The Dunhill Duke
|I collect Dunhill Dukes. An elegant pipe to be sure! The Duke was favored by Edward, Prince of Wales, and has often been confused with the Don, which is further confused with the Friendly, the Poker, and the Cherrywood. The Duke has one, consistent distinguishing feature: no shank! Think of the Duke as a group four poker bowl with a very thin stem. The stem is almost always a two-piece contrivance that is composed of a vulcanite bulbed mouthpiece and thin, either vulcanite or bone, stem. The end of the stem is usually fitted with metal (aluminum) and the bowl will have a similar fitted metal receiver. Officially, Dunhill made the Duke (shape numbers 519, 4144, and 41441) in Shell, Tanshell, Red Bark, Bruyere, and Root Briar. Production on this shape began in the mid teens and continues to this day. In addition to the offical finishes, I have obtained unique specimens in Cumberland and Amber Root finishes.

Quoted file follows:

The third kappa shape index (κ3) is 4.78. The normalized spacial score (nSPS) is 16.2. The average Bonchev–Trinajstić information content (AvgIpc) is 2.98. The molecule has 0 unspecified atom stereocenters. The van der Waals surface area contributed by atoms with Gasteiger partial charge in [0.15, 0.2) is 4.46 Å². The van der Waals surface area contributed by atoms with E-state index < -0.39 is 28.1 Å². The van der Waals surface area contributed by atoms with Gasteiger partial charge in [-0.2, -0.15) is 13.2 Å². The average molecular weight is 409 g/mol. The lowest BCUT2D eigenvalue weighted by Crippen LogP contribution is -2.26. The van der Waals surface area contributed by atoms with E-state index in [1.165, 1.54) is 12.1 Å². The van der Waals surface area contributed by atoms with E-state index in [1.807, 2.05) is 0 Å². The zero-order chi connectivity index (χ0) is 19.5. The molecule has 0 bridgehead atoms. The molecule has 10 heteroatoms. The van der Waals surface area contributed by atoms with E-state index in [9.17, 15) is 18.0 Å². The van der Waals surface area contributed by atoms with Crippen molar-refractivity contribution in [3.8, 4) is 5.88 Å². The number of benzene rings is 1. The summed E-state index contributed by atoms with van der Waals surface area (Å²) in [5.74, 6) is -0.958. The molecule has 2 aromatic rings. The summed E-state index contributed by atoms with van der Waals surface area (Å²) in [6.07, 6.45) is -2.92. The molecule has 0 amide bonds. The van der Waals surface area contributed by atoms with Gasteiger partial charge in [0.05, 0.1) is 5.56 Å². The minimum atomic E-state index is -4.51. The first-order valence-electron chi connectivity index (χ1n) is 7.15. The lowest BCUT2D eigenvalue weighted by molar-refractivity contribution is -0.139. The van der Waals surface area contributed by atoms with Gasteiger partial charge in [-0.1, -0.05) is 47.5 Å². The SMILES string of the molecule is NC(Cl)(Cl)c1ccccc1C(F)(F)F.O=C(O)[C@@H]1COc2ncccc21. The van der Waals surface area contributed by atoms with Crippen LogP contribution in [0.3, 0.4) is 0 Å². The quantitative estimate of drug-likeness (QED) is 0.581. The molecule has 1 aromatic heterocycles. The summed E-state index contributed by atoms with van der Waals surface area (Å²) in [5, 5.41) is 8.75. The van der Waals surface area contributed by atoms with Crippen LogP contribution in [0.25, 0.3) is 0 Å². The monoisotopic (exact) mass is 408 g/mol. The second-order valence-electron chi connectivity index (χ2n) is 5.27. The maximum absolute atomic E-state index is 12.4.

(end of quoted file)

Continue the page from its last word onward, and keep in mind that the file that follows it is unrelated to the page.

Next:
|Here is a reproduction of a mid-seventies Dunhill pipe catalog page. This page listing was for "unique" pipes and feature some of the more unusual things that Dunhill has produced. Bottom, left is the Duke, next to it is a Don (notice the absence of a shank on the Duke and the very slight one on the Don?), and top right is the easily recognized Cavalier.
A delightful group of Dunhill Dukes in the traditional Shell finish. The upper two are Patent pieces.
An interesting pair of Tanshell Dukes. Both are shape #41441, dated with the same code, purchased in the same shop, at the same time, by the same man. Yet, they have differing stem styles. Go figure?
One of my favorite Dukes. This guy has got a plethora of subtle bird's eyes and the coloring of the Bruyere over the years has resulted in a very rich red wine appearance.
Here you see a trio of Duke Root Briars spanning almost 30 years (60' to the late 80's). I wish Dunhill could lay their hands on some briar like this for today's production!
Here are two of the most important pieces of my Duke collection. Each is a one of a kind made for me in the past few years by the Dunhill factory with the gratefully acknowledged assistance of James Barber Tobacconists. The top is a Cumberland (I wish the scan could show off the swirled vulcanite mouthpiece) and the bottom is a magnificent cross-cut Amber Root.
Right now the only missing piece in the collection is a specimen in the Red Bark finish. Should you have one available, or know of someone who might, please contact me by clicking here. It would be greatly appreciated!